Posted 13 марта, 13:09
Published 13 марта, 13:09
Modified 13 марта, 15:39
Updated 13 марта, 15:39
A group of climate scientists from France, Russia and Germany found that ancient viruses that have been dormant for tens of thousands of years in permafrost have not lost their ability to infect, reports phys.org .
Previous studies have shown that frozen soil is an excellent preservative, no wonder so many carcasses of prehistoric animals have been preserved in the permafrost in the northern hemisphere. In addition, it is known that the seeds of plants that are at rest in permafrost can germinate if they are revived. In a new paper published on the Viruses website, scientists have made an attempt to test whether viruses and bacteria in permafrost conditions can infect.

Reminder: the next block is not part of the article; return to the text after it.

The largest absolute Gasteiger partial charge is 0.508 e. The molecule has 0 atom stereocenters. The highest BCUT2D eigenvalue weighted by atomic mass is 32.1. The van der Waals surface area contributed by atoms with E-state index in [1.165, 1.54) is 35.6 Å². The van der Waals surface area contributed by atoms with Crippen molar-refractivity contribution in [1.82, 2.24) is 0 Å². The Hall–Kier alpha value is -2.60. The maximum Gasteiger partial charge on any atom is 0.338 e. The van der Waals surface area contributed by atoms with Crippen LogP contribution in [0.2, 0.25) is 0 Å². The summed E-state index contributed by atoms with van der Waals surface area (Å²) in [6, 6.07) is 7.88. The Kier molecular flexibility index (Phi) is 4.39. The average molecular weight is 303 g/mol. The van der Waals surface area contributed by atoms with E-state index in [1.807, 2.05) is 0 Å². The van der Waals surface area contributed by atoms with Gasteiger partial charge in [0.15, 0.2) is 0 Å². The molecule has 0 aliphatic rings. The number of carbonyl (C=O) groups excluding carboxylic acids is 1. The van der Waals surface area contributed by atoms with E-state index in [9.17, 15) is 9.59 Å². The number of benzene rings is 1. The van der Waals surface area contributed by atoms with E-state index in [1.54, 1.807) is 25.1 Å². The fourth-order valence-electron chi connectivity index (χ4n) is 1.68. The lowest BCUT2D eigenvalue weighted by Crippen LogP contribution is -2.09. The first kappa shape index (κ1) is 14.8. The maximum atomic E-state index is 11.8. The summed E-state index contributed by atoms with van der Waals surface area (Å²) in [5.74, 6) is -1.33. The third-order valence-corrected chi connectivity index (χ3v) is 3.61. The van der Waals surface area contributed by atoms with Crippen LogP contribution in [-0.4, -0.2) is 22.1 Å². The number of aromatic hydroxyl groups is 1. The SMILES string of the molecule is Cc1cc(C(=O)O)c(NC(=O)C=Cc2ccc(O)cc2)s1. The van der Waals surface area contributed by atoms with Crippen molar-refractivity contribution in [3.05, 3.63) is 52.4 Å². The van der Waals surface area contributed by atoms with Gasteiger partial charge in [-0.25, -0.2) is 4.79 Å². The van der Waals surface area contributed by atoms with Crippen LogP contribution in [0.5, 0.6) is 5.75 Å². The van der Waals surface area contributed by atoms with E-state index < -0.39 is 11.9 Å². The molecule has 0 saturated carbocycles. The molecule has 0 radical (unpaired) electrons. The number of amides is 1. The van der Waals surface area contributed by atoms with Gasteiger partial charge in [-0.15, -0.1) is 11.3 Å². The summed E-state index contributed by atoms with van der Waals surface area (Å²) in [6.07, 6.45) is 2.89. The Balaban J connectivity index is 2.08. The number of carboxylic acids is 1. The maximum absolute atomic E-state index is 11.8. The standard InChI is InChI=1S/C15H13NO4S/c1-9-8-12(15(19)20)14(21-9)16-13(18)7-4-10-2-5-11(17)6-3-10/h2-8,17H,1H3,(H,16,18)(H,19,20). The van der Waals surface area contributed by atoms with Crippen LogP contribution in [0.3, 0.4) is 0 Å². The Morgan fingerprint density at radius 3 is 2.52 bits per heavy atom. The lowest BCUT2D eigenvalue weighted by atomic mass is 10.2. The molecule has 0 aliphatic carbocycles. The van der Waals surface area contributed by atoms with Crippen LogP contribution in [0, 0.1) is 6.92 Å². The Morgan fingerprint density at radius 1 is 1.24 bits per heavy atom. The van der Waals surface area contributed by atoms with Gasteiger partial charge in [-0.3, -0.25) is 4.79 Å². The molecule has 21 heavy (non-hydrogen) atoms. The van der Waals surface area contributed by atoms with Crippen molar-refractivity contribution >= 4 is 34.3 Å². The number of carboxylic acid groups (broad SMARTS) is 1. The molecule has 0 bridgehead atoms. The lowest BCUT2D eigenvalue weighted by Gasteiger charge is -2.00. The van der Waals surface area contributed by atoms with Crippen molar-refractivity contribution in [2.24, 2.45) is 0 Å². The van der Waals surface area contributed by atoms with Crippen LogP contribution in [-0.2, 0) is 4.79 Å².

The research team used virus samples from several permafrost sites in Siberia for laboratory testing. For security reasons, scientists considered only giant viruses – this is the name of a group of very large viruses that are believed to infect amoebas, but not humans. After restoring their samples, the scientists found that they were still able to infect amoebas. With the help of radiocarbon dating of permafrost, their age was also determined: the viruses were at rest for 27 000 – 48 500 years.
The results indicate that, as the planet warms up and the permafrost melts, viruses that can infect people can also "wake up". This is also hinted at by cases when the flu virus was found in a lung sample of a woman who died in Alaska during the flu pandemic in 1918, and the smallpox virus in a 300–year-old mummy of a woman found in Siberia.